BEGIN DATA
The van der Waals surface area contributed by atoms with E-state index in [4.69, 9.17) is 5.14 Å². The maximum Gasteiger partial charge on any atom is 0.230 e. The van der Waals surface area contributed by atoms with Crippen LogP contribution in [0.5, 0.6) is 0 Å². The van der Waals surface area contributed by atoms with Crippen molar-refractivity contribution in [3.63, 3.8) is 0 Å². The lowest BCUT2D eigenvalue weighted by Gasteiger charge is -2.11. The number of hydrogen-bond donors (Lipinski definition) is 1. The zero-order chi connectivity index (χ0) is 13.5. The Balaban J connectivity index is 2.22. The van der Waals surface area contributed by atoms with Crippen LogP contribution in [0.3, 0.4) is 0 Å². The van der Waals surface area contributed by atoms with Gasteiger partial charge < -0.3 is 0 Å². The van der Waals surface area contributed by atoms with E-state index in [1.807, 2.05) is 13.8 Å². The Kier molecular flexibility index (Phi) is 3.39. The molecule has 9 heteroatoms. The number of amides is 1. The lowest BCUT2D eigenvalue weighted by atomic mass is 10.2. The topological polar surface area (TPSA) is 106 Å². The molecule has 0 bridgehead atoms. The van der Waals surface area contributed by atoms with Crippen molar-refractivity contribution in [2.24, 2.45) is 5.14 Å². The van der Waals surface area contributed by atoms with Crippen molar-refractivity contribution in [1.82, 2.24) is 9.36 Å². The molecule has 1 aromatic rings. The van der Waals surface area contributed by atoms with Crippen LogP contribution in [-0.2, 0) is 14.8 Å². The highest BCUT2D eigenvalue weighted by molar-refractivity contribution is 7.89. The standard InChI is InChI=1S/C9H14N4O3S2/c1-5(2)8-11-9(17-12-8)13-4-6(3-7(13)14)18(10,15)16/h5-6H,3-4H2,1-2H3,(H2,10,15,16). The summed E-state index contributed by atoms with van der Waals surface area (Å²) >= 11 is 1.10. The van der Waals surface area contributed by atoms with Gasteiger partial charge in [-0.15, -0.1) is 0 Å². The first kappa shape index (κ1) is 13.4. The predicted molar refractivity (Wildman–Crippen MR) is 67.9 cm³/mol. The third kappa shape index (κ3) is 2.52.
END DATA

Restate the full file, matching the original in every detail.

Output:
The van der Waals surface area contributed by atoms with E-state index in [4.69, 9.17) is 5.14 Å². The maximum Gasteiger partial charge on any atom is 0.230 e. The van der Waals surface area contributed by atoms with Crippen LogP contribution in [0.5, 0.6) is 0 Å². The van der Waals surface area contributed by atoms with Crippen molar-refractivity contribution in [3.63, 3.8) is 0 Å². The lowest BCUT2D eigenvalue weighted by Gasteiger charge is -2.11. The number of hydrogen-bond donors (Lipinski definition) is 1. The zero-order chi connectivity index (χ0) is 13.5. The Balaban J connectivity index is 2.22. The van der Waals surface area contributed by atoms with Crippen LogP contribution in [0.3, 0.4) is 0 Å². The van der Waals surface area contributed by atoms with Gasteiger partial charge < -0.3 is 0 Å². The van der Waals surface area contributed by atoms with E-state index in [1.807, 2.05) is 13.8 Å². The Kier molecular flexibility index (Phi) is 3.39. The molecule has 9 heteroatoms. The number of amides is 1. The lowest BCUT2D eigenvalue weighted by atomic mass is 10.2. The topological polar surface area (TPSA) is 106 Å². The molecule has 0 bridgehead atoms. The van der Waals surface area contributed by atoms with Crippen molar-refractivity contribution in [2.24, 2.45) is 5.14 Å². The van der Waals surface area contributed by atoms with Crippen molar-refractivity contribution in [1.82, 2.24) is 9.36 Å². The molecule has 1 aromatic rings. The van der Waals surface area contributed by atoms with Crippen LogP contribution in [-0.2, 0) is 14.8 Å². The highest BCUT2D eigenvalue weighted by molar-refractivity contribution is 7.89. The standard InChI is InChI=1S/C9H14N4O3S2/c1-5(2)8-11-9(17-12-8)13-4-6(3-7(13)14)18(10,15)16/h5-6H,3-4H2,1-2H3,(H2,10,15,16). The summed E-state index contributed by atoms with van der Waals surface area (Å²) >= 11 is 1.10. The van der Waals surface area contributed by atoms with Gasteiger partial charge in [-0.15, -0.1) is 0 Å². The first kappa shape index (κ1) is 13.4. The predicted molar refractivity (Wildman–Crippen MR) is 67.9 cm³/mol. The third kappa shape index (κ3) is 2.52.